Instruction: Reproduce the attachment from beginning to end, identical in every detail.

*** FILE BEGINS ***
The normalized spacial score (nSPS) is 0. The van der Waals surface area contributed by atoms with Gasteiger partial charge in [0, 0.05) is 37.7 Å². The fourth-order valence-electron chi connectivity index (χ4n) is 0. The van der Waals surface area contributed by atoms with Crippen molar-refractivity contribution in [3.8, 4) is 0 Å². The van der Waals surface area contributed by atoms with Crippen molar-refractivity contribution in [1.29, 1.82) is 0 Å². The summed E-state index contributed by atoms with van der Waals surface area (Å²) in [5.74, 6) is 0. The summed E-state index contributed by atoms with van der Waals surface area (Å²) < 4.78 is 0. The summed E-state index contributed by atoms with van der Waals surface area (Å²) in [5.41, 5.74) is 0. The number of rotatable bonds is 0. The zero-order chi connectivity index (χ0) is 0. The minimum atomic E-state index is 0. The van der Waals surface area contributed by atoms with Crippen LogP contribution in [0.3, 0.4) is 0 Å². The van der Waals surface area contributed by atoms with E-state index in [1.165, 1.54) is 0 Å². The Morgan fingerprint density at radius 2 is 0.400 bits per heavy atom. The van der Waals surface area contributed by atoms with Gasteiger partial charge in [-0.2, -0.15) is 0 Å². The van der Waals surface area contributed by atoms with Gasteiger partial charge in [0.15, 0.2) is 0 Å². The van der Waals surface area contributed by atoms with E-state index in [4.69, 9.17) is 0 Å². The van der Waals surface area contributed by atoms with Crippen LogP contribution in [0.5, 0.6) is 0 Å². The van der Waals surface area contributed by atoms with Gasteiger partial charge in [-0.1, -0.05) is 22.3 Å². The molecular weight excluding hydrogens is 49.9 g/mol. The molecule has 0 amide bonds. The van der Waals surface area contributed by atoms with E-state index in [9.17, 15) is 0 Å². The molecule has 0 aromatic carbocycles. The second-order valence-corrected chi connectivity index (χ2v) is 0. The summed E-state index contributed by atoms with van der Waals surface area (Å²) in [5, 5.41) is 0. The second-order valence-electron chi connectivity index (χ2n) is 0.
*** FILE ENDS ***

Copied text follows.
The normalized spacial score (nSPS) is 0. The van der Waals surface area contributed by atoms with Gasteiger partial charge in [0, 0.05) is 37.7 Å². The fourth-order valence-electron chi connectivity index (χ4n) is 0. The van der Waals surface area contributed by atoms with Crippen molar-refractivity contribution in [3.8, 4) is 0 Å². The van der Waals surface area contributed by atoms with Crippen molar-refractivity contribution in [1.29, 1.82) is 0 Å². The summed E-state index contributed by atoms with van der Waals surface area (Å²) in [5.74, 6) is 0. The summed E-state index contributed by atoms with van der Waals surface area (Å²) < 4.78 is 0. The summed E-state index contributed by atoms with van der Waals surface area (Å²) in [5.41, 5.74) is 0. The number of rotatable bonds is 0. The zero-order chi connectivity index (χ0) is 0. The minimum atomic E-state index is 0. The van der Waals surface area contributed by atoms with Crippen LogP contribution in [0.3, 0.4) is 0 Å². The van der Waals surface area contributed by atoms with E-state index in [1.165, 1.54) is 0 Å². The Morgan fingerprint density at radius 2 is 0.400 bits per heavy atom. The van der Waals surface area contributed by atoms with Gasteiger partial charge in [-0.2, -0.15) is 0 Å². The van der Waals surface area contributed by atoms with Gasteiger partial charge in [0.15, 0.2) is 0 Å². The van der Waals surface area contributed by atoms with E-state index in [4.69, 9.17) is 0 Å². The van der Waals surface area contributed by atoms with Crippen LogP contribution in [0.5, 0.6) is 0 Å². The van der Waals surface area contributed by atoms with Gasteiger partial charge in [-0.1, -0.05) is 22.3 Å². The molecular weight excluding hydrogens is 49.9 g/mol. The molecule has 0 amide bonds. The van der Waals surface area contributed by atoms with E-state index in [9.17, 15) is 0 Å². The molecule has 0 aromatic carbocycles. The second-order valence-corrected chi connectivity index (χ2v) is 0. The summed E-state index contributed by atoms with van der Waals surface area (Å²) in [5, 5.41) is 0. The second-order valence-electron chi connectivity index (χ2n) is 0.